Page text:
Authored by Mike Bacon in Movies and Television
Published on 10-31-2009
Chicago, Illinois has much to offer. It hosts a Naval Base, sits on Lake Michigan and is known as the Windy City. It has also been referred to as the City of the Big Shoulders, Second City (A famous comedy troupe named itself after that appellation) and is also remembered for a great fire allegedly started by a cow owned by a Mrs. O’Leary. What may not be as well known is its location for the filming of quite a few fine motion pictures.
Here are a few films that were filmed in and around Chicago.
Ferris Bueller’s Day Off (1986)
The late John Hughes directed this tale of a high school wise guy who decides to take a day off from school, because the day is just too nice to spend in school. He takes his friends along for the ride while dodging the principal. Matthew Broderick had the title role in this break out film, with Mia Sara and Alan Ruck as the friends who join Ferris on this whirlwind tour of Chicago. Jeffrey Jones is maliciously hilarious as Mr. Rooney, who is determined to find his young nemesis. Charlie Sheen has a cameo as a boy Ferris’ sister (played by Jenifer Grey) meets in a police station. One of the things that made the movie memorable was Broderick in character, speaking directly to the audience. The Chicago locations were well in evidence here as well.
The Dark Knight (2008)
Like its predecessor “Batman Begins” (2005), This film was shot at many Chicago locations which are recognizable to those who live in and around the city, or have spent any time there. Chicago was director Christopher Nolan’s first choice for a city to double for Gotham City of the Batman Universe. Christian Bale returned as Bruce Wayne/Batman, Michael Caine as his faithful servant and friend, Alfred, and Gary Oldman as Police Lt. James Gordon. Maggie Gyllenhall stepped into the role of Rachel Dawes vacated by Katie Holmes, and Aaron Eckert played crusading District Attorney Harvey Dent. The standout performance of the film was Heath Ledger as the psychopathic Joker. Ledger clearly stole the film, and his tragic death prior to the films opening may have helped lead Dark Knight to one of the biggest opening weekends in film history. Ledger would also be awarded the Oscar for Best Supporting Actor posthumously. The award was only the second posthumous Oscar ever awarded.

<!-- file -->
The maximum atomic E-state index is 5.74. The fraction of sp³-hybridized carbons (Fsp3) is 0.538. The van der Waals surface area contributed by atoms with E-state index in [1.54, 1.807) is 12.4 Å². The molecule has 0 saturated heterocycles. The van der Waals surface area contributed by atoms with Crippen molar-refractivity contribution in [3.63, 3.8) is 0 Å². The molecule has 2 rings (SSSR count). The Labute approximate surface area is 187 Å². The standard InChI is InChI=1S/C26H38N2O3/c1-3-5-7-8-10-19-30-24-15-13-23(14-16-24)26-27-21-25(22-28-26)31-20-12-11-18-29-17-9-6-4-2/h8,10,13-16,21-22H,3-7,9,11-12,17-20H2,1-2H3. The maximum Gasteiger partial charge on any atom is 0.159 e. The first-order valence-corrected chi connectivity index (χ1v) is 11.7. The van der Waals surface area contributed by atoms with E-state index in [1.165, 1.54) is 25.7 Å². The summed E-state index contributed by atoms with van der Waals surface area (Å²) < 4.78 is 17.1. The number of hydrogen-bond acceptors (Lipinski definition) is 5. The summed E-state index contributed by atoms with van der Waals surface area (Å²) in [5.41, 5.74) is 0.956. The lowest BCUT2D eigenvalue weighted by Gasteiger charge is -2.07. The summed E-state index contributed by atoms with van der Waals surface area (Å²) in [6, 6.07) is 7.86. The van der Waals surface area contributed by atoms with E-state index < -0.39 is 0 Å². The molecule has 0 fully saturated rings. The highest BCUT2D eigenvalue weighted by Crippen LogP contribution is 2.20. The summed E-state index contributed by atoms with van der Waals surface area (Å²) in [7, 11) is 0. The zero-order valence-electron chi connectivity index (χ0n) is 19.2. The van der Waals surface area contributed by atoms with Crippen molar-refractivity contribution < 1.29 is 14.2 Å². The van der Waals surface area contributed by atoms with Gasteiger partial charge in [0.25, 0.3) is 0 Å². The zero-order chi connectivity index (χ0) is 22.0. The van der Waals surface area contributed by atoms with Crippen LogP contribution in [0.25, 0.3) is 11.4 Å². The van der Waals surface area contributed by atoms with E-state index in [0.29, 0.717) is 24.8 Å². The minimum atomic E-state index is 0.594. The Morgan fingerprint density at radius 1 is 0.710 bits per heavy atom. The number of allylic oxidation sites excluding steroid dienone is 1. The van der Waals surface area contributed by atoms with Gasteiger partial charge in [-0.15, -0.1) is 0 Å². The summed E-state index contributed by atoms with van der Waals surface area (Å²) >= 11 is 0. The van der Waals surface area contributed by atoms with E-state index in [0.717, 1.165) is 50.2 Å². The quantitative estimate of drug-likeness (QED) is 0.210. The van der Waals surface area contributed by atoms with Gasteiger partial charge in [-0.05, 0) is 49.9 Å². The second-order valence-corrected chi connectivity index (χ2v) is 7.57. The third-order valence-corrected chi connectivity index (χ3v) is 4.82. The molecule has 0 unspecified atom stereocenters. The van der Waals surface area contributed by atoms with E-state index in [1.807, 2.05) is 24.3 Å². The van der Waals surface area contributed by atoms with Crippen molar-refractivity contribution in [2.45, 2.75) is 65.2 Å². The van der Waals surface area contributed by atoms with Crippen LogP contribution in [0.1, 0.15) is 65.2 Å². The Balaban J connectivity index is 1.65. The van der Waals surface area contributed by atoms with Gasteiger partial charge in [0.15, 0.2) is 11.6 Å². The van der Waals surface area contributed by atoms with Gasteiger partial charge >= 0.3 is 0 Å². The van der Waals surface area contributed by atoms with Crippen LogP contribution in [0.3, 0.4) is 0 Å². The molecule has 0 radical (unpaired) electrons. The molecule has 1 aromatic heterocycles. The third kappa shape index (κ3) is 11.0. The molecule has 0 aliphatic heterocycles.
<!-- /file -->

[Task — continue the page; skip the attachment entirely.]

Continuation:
Risky Business (1983)
Tom Cruise and Rebecca De Mornay starred in this comedy about a bored Chicago teen looking for some wild adventure while his parents are away. He meets a hooker played by De Mornay while tooling around Chicago in his fathers’ Porsche. When things get out of hand and Dad’s prized auto ends up in Lake Michigan, Joel (Cruise) needs a quick infusion of cash. So he goes into business with Lana (De Mornay) for the weekend. One image that will always remain in many people’s minds is Cruise sliding into the doorway in a button down shirt and his tighty whiteys and lip-syncing to Bob Seeger’s “Old Time Rock and Roll”. As they drive around, many Chicago landmarks are highly visible.
The Fugitive (1993)
Harrison Ford and Tommy Lee Jones starred as the accused murderer and the US Marshall chasing him in this big screen adaption of the 1960’s television series. Filmed almost entirely on location in the Windy City, Chicagoans will recognize their city as Ford’s character searches for the one armed man who is the real killer. Tommy Lee Jones won the Best Supporting Actor Oscar for his portrayal of the dogged lawman who always gets his man.
Home Alone (1990)
This is another John Hughes film about a resourceful 8-year-old boy who is accidentally left behind when his family goes on vacation to Paris. Filmed in and around Chicago, the film featured Joe Pesci and Daniel Stern as two inept burglars who run afoul of this savvy kid. They were obviously not smarter than this fifth grader! The sequence at the end of the film where young Kevin sets traps for the bungling would be thieves is hilarious.